The next-generation of hybrid-powered Honda vehicles, starting with the all-new Freed to be launched in Japan later this year, will be notable in being the world’s first to utilize a heavy rare earth-free hot-deformed neodymium magnet in their electric motors.
What’s the big deal? You may ask. Why is this even important? Allow us to breakdown the above mumbo-jumbo into English.
The Dangers of Rare Earth
Rare earth elements consist of seventeen different elements. Despite the nomenclature, rare earth elements are not rare in quantity. Anybody who has been following the Bukit Merah and Lynas cases in Malaysia will have at least a passing familiarity of the subject.
In their unprocessed state, rare earth minerals are toxic and radioactive, making the whole process of mining, refining, and recycling these materials both costly and hazardous. Further complicating the already difficult process of sourcing these elements is that majority of the world’s rare earth deposits are found in politically unstable locations.
Don’t worry, they are harmless when contained within your battery packs.
What do Rare Earth Elements do in Hybrid Vehicles?
One of the biggest criticism and concern on hybrid and electric-powered vehicles is that despite their obvious reduction in emissions, they do plenty of indirect damage to the environment. The reason is because the electric motors and traction batteries of these vehicles feature high quantities of rare earth materials in their construction.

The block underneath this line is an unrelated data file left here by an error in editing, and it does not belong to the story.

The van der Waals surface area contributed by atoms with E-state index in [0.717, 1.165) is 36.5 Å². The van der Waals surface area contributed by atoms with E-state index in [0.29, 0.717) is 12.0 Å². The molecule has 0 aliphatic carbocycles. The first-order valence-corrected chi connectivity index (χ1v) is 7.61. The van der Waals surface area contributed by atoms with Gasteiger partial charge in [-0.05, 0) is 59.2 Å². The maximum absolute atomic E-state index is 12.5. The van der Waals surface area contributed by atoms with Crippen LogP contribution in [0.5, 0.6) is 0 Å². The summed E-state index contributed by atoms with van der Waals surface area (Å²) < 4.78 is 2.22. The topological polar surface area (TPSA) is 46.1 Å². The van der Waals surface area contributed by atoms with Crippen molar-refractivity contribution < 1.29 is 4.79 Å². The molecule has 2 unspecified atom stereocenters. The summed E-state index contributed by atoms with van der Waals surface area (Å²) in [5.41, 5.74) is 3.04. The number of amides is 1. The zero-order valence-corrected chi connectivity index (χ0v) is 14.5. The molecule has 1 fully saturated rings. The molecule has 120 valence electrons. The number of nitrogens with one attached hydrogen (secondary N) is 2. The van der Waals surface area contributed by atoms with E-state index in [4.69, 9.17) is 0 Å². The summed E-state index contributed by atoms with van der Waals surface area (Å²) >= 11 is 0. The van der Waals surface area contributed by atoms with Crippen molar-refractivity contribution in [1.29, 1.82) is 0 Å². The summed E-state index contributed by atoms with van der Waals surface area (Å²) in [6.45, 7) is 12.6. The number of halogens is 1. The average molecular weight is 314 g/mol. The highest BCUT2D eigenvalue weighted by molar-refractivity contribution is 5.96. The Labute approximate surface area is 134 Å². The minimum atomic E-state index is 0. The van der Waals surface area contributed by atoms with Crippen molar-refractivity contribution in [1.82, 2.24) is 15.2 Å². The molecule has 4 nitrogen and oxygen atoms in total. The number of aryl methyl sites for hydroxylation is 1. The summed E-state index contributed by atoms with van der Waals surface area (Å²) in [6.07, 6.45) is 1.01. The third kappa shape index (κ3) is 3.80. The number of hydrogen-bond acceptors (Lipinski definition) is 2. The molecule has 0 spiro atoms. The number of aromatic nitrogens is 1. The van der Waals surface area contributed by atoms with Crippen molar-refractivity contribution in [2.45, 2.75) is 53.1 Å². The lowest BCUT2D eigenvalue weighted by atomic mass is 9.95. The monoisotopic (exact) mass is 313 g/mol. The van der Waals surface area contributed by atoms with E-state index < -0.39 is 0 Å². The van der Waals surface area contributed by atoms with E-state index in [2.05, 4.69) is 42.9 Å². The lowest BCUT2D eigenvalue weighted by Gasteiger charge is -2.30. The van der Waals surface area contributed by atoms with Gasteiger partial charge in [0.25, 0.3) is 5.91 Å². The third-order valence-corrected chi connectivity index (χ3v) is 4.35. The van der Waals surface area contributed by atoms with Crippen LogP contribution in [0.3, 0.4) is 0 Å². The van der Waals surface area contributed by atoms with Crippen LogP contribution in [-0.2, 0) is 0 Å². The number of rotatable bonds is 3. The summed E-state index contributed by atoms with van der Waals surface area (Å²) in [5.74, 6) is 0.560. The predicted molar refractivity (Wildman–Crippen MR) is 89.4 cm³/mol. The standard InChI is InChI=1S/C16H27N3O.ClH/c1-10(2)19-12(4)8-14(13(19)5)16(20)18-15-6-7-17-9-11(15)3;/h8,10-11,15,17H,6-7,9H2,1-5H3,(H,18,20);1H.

Electric motors utilize neodymium magnets to generate motion. These type of magnets boast the highest levels of magnetic force. The heavy rare earth elements of dysprosium and terbium are typically added to neodymium magnets to give them increased heat resistance.
Honda's new rare earth-free magnets.
Daido Electronics Co Ltd is a mass-producer of neodymium magnets utilizing the hot deformation method as opposed to the more typically used sintering method. The hot deformation process is claimed to produce neodymium magnets with superior heat resistance properties.
In collaboration with Honda, Daido was able to further refine its hot deformation process to eliminate the need for using heavy rare earth elements in this component yet retaining a high-level of magnetic strength and heat resistance.
Whilst this latest development did not entirely eliminate the use of rare earth elements in a hybrid vehicle, it could pave the way for further reduction in use of these costly and hazardous materials in other components in the future.
Redesigned rotor for the next-generation Honda i-DCD hybrid drive motor.